Just got my copies of the current CRI Journal, and the cover article is my own two-part series on Bible translations: “The Good, the Bad, and the Ugly.” I’m sure I’ll take some heat on this series, but mainly for not being as mean and nasty as my alleged reputation. When it comes to Bible translation, I have found that 90% of the heat is generated by tradition, and 10% by really important linguistic and translational issues. So if you are expecting a series where I recommend only one or two translations and bash all the others, you will be disappointed (and possibly shocked). Instead, I seek to explain the translational issues and recommend two really radical concepts: 1) English speaking Christians should know about how they got their Bible and should be able to understand and recognize the difference between a formal and a functional translation, and 2) (this gets really, really radical) Bible translation and interpretation should be done within in the context of the church, that is, I recommend the use of more formal translations for the preaching ministry with the more functional interpretations taking place in the pulpit, handled by trained elders whose focus it is to do that very kind of thing (I told you it was radical). That should get some interesting response.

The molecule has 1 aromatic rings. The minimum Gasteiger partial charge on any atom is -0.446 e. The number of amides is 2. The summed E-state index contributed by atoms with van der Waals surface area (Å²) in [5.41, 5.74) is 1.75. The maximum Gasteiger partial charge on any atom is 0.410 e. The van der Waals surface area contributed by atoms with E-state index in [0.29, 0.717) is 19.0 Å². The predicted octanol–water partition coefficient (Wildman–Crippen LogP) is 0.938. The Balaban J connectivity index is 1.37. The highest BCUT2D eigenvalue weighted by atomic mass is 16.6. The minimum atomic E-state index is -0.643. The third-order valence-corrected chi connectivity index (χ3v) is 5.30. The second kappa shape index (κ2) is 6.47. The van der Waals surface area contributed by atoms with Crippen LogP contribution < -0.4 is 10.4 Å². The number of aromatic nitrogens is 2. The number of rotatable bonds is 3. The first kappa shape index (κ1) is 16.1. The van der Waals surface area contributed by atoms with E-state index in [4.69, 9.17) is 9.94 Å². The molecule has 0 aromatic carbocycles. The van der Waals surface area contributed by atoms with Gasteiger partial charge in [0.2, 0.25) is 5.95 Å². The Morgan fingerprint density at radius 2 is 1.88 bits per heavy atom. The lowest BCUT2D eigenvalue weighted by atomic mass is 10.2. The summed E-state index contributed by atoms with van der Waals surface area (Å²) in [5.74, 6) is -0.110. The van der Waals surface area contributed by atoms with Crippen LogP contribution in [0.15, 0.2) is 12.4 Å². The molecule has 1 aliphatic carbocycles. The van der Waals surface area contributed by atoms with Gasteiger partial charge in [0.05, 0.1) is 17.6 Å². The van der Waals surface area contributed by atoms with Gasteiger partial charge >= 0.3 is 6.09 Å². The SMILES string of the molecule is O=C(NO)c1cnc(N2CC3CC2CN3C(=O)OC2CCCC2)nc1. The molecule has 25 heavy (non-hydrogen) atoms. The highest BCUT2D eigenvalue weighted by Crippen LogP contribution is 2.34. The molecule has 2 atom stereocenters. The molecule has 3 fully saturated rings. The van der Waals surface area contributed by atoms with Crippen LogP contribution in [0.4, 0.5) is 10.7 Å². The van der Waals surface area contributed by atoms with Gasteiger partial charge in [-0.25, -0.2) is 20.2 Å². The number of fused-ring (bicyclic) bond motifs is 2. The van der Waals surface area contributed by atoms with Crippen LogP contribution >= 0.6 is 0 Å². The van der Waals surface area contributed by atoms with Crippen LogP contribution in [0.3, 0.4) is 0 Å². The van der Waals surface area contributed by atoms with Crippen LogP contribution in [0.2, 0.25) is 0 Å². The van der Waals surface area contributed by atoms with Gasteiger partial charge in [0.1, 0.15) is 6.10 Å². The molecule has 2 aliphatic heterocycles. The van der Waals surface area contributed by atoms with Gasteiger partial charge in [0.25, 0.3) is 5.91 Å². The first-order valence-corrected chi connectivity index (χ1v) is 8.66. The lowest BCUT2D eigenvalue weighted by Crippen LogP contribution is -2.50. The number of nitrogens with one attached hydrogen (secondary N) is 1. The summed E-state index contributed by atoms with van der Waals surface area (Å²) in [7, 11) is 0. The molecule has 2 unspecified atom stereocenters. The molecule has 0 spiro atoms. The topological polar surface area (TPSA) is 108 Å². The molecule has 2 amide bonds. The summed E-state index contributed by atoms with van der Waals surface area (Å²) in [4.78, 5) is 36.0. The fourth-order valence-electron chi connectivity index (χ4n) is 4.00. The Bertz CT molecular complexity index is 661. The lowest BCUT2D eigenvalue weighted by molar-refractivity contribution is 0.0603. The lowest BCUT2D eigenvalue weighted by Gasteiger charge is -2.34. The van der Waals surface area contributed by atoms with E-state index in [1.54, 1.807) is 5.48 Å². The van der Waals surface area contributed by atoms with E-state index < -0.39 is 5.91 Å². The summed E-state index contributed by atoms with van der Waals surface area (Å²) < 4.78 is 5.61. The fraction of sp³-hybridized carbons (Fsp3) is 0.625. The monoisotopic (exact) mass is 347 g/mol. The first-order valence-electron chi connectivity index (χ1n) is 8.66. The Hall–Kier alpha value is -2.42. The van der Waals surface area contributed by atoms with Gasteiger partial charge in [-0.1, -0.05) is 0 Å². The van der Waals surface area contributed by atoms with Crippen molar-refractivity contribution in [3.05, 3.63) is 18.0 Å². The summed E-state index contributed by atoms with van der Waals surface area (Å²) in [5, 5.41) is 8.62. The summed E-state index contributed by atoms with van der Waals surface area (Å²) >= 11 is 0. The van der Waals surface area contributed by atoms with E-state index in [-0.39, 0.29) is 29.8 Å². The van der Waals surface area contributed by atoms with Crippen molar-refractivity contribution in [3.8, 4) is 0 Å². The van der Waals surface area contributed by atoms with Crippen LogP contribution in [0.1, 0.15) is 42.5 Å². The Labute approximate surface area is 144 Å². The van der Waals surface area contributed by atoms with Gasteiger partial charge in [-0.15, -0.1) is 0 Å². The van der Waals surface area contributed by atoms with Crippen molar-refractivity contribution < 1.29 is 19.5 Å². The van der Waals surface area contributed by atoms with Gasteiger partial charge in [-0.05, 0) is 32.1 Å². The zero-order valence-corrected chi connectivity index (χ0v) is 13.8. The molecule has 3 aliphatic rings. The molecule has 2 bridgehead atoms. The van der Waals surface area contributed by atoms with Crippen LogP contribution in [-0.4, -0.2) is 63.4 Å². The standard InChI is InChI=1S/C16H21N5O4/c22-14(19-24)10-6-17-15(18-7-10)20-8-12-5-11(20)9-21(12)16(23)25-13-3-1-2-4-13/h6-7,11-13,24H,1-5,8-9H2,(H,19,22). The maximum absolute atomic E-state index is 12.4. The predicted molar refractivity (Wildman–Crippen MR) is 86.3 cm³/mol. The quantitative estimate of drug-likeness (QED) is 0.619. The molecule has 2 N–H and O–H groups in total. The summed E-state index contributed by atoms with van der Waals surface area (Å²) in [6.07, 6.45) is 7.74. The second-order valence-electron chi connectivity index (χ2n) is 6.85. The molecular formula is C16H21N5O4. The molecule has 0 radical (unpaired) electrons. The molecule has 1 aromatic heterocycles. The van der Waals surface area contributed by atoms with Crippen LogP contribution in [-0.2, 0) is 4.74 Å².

James White, , Misc